Carbon footprints of formwork and scaffolding will become more visible

Robert Hauser. Image credit: Doka

Robert Hauser, CEO of Doka GmbH, explains why the firm’s introduction of a product carbon footprint KPI marks a significant shift towards a more sustainable industry

TODAY, many parameters must be considered when choosing the right formwork or scaffolding for a construction project. For example, the size of the formwork, its weight, the materials used and their quality, and of course price and availability.

I can now tell you that one more parameter will soon be crucial going forward – data on the greenhouse gas emissions (GHG) of each product, the product’s ‘carbon footprint’. We at Doka believe this will become more and more important in the coming years.

Along with other key figures, the product carbon footprint will soon become an essential part of the decision-making process when buying or renting formwork and scaffolding products.

The Product Carbon Footprint, or PCF, is the total amount of greenhouse gas emissions that occur during the life cycle of a product. It is a figure that is an indicator of a product’s contribution to climate change. The significance of the Product Carbon Footprint has greatly increased, not only impacting the construction industry but companies across various industrial sectors.

We expect it to become one of the crucial metrics for companies in the very near future because there is a growing awareness of the importance of sustainable products among stakeholders such as construction companies, developers, investors and society as a whole.

Legal requirements are also being developed across Europe to ensure companies disclose their environmental and social responsibilities and performance within their supply chains. Companies need to be able to calculate their own overall footprint and understand how much of it comes from the products they use.

Doka’s introduction of a Product Carbon Footprint KPI in 2022 marks a significant shift towards a more sustainable construction industry. What prompted this move? The driving force behind our PCF KPI was our outside-in view: Climate change is one of the greatest challenges of our time and the construction industry is responsible for almost 40 per cent of global GHG emissions.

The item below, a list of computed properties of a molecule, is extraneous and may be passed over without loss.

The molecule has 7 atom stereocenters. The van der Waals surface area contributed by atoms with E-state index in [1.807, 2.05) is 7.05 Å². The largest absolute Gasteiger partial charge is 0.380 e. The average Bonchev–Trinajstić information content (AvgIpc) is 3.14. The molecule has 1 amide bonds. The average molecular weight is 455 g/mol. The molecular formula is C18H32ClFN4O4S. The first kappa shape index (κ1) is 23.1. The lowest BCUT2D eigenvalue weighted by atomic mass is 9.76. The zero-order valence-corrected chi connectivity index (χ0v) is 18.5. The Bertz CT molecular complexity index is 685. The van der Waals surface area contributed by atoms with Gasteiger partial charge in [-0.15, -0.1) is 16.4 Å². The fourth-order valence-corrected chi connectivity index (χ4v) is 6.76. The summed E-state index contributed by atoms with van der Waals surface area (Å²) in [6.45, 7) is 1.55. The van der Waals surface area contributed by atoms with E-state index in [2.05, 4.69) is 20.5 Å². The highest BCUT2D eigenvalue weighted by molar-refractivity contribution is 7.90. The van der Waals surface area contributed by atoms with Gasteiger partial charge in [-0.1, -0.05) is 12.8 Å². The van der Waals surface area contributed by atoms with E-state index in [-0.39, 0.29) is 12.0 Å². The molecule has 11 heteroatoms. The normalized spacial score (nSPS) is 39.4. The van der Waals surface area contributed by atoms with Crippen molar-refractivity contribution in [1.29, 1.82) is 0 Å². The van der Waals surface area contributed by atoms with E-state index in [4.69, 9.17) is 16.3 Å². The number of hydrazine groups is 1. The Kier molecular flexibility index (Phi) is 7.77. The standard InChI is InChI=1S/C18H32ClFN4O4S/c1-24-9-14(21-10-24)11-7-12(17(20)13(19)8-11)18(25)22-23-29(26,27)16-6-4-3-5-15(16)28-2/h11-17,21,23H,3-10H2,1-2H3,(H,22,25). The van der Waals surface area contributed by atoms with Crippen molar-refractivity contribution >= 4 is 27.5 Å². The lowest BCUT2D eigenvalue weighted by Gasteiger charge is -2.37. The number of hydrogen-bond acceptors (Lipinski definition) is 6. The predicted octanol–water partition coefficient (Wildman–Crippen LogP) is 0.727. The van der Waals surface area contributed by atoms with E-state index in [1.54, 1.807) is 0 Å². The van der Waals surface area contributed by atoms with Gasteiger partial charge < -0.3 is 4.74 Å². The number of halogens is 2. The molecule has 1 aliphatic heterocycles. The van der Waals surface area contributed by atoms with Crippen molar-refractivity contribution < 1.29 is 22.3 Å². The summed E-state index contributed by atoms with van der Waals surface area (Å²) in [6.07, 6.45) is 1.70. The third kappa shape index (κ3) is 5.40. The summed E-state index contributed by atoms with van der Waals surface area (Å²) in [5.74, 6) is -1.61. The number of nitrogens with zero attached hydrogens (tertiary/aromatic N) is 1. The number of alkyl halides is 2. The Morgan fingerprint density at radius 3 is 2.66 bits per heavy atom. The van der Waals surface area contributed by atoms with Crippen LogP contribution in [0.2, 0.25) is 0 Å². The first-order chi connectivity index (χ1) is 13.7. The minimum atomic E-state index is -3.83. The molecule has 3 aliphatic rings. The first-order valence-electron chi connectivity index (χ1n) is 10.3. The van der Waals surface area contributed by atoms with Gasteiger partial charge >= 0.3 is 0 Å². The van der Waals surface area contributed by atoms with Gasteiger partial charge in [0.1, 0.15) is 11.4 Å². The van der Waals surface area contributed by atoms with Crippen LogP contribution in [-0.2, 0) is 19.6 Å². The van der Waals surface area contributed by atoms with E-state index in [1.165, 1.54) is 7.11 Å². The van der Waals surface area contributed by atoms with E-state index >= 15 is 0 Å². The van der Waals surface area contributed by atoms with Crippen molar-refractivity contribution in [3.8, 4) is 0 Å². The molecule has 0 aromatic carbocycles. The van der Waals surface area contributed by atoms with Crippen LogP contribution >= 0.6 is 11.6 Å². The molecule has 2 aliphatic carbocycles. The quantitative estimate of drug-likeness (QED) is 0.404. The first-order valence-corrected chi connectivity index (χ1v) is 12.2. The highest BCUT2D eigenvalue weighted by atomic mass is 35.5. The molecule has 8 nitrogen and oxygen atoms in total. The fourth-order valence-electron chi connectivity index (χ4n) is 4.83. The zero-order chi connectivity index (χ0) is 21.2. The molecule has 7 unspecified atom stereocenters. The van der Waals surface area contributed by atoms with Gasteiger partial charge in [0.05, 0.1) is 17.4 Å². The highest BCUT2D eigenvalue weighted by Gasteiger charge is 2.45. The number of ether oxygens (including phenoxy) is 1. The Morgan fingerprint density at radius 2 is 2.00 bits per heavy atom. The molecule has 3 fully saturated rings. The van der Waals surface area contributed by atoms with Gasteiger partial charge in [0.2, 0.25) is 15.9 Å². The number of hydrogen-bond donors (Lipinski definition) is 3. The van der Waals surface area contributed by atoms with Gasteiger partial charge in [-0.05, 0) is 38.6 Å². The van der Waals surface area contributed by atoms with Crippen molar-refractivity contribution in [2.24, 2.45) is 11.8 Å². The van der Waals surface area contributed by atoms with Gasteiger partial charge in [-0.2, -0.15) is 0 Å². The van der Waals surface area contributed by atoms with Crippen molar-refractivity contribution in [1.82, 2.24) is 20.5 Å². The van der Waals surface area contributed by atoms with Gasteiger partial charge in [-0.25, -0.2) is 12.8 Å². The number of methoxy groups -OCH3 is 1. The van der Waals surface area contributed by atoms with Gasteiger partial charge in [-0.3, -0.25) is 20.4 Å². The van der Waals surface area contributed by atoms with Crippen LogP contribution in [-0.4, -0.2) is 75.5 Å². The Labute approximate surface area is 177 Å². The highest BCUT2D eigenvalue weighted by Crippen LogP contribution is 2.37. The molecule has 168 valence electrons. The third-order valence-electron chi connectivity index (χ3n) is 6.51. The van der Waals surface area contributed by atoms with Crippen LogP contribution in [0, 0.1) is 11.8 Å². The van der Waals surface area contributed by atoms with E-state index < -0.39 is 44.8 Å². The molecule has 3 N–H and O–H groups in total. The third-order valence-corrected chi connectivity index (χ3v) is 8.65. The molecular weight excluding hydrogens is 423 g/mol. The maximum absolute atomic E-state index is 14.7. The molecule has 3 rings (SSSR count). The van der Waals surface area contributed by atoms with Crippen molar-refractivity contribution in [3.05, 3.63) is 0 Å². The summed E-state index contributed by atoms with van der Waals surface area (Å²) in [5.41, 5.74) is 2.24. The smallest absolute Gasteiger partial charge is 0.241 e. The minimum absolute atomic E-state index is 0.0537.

This means that we are not talking about a small share in the global problem – our industry is one of the sectors with the largest carbon footprint.

As a company with 150-year history, we have a generational mindset and we believe that we can only be successful if the environment in which we operate thrives. That’s why we’re focusing on driving change. In our new 2021 Group Strategy, sustainability together with digitalisation is our core goal.

For us the Product Carbon Footprint is a means to measure our impact and therefore an important part of achieving our ultimate sustainability goal of net zero emissions by 2040.

The Product Carbon Footprint is a baseline measurement that helps us identify the key GHG levers. It enables us to take targeted action to effectively reduce the greenhouse gas emissions of our current product portfolio.

We are also incorporating our findings from the PCF in new developments. At the same time, we can use this knowledge to help our customers become more sustainable themselves.

In concrete terms, this all means that with Doka, our customers can now also access transparent data on the product carbon footprint of around 6,000 Doka products. Providing the ability to compare and choose the product with the smaller footprint, thereby improving their own carbon footprint.

Doka’s Product Carbon Footprints demonstrate the fusion of data and action. By offering data that transparently showcases the total greenhouse gas emissions generated by a product across all its relevant material life cycle phases, Doka empowers its customers to make evidence-based decisions affecting their own company’s sustainability.

So, for the first time, customers receive information that they can use to reduce a construction project’s total environmental footprint. This data-centric approach aligns well with the broader trend of digitalisation and its potential to drive sustainability.

The availability of accurate carbon emissions data empowers construction companies to navigate evolving regulatory regimes and requirements, as well as the demands of construction tenders that increasingly require the use of environmentally friendly practices.